Dr. Mark Pendleton opens our F2F Seminar Series, 6 April 2022

After two long years of lockdown, the Japanese Studies Centre held its first in person event on 6 April, 2022:


Dr Mark Pendleton,  University of Sheffield, UK

Members of the JSC were excited to resume on campus activities with a special presentation from Dr. Pendleton, who had flown in from the UK the previous week. His presentation,  'Together for the future? Writing a  global history of HIV and AIDS from Japan' redirected our attention from the current pandemic to the not so distant past of the global AIDS pandemic, and Japan's contributions to our understanding of it.  The seminar drew in both students and long time members of the JSC, happy to be back in the Neustupný Auditorium after so long.

Japanese posters from 1994 and 1996

Dr Pendleton

Presentation Abstract:  The global intellectual and cultural history of HIV and AIDS has often been written through English sources and with a focus on Europe and North America. What happens, though, if we shift our focus to a place often seen as marginal to this global story – Japan? This talk is part of an emerging research project that looks to reorient the complex histories of HIV and AIDS before the mid–1990s development of antiretroviral therapies, which transformed the lives of many people living with HIV. In this talk I consider the limitations of narrow Anglophone approaches to global histories, and, through a focus on how the future was conceptualised at the International AIDS Conference in Yokohama in 1994, explore some critical ideas around AIDS that were developed, debated and sustained in East Asia.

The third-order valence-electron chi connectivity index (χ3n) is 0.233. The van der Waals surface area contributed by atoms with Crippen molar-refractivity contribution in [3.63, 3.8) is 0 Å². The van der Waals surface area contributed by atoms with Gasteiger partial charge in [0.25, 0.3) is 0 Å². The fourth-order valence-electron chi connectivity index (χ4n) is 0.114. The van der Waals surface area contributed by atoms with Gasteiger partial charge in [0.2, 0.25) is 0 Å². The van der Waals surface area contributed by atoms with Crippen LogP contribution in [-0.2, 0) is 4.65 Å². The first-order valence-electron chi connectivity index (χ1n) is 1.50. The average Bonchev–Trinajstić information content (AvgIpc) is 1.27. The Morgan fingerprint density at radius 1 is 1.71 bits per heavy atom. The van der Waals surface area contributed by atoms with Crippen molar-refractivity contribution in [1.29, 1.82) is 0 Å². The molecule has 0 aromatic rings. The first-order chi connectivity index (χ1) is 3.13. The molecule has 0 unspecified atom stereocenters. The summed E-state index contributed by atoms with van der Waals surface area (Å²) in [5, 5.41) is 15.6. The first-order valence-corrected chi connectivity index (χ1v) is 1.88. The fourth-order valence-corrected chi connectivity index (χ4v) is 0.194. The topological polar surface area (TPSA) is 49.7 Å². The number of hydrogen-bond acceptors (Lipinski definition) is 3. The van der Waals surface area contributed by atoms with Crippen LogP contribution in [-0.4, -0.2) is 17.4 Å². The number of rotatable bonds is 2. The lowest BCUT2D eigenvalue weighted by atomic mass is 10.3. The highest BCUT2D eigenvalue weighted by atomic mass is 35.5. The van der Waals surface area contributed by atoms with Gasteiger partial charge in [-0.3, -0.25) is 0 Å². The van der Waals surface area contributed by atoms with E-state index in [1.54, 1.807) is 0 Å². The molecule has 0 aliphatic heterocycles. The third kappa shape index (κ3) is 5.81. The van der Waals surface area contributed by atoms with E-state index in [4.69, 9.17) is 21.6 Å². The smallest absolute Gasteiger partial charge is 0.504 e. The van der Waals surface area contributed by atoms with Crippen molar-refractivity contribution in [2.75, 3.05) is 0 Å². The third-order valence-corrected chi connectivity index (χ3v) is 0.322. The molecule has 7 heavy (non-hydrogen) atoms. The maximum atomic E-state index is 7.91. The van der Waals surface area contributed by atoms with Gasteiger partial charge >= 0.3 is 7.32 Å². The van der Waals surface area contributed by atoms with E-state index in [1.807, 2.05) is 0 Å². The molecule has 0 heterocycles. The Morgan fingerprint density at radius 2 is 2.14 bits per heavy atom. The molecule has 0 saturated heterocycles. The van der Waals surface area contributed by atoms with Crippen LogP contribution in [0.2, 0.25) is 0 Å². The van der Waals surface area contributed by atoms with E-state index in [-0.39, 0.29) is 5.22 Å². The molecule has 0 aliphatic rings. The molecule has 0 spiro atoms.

Speaker bionote:  Dr Mark Pendleton is a historian of modern and contemporary Japan and Senior Lecturer in Japanese Studies at the University of Sheffield. He has published over twenty articles and chapters in leading journals and edited volumes, and co–edited the Routledge Companion to Gender and Japanese Culture. He has also curated a number of exhibitions and events involving Japanese artists and cultural producers, including Nagashima Yurie, Ninagawa Mika and Saeborg. Forthcoming publications include a co-authored chapter with Narita Ryūichi on premonitions of anxiety at the end of the postwar economic boom, to appear in the new Cambridge History of Japan in 2023.

Contact: Carolyn Stevens

Email: carolyn.stevens@monash.edu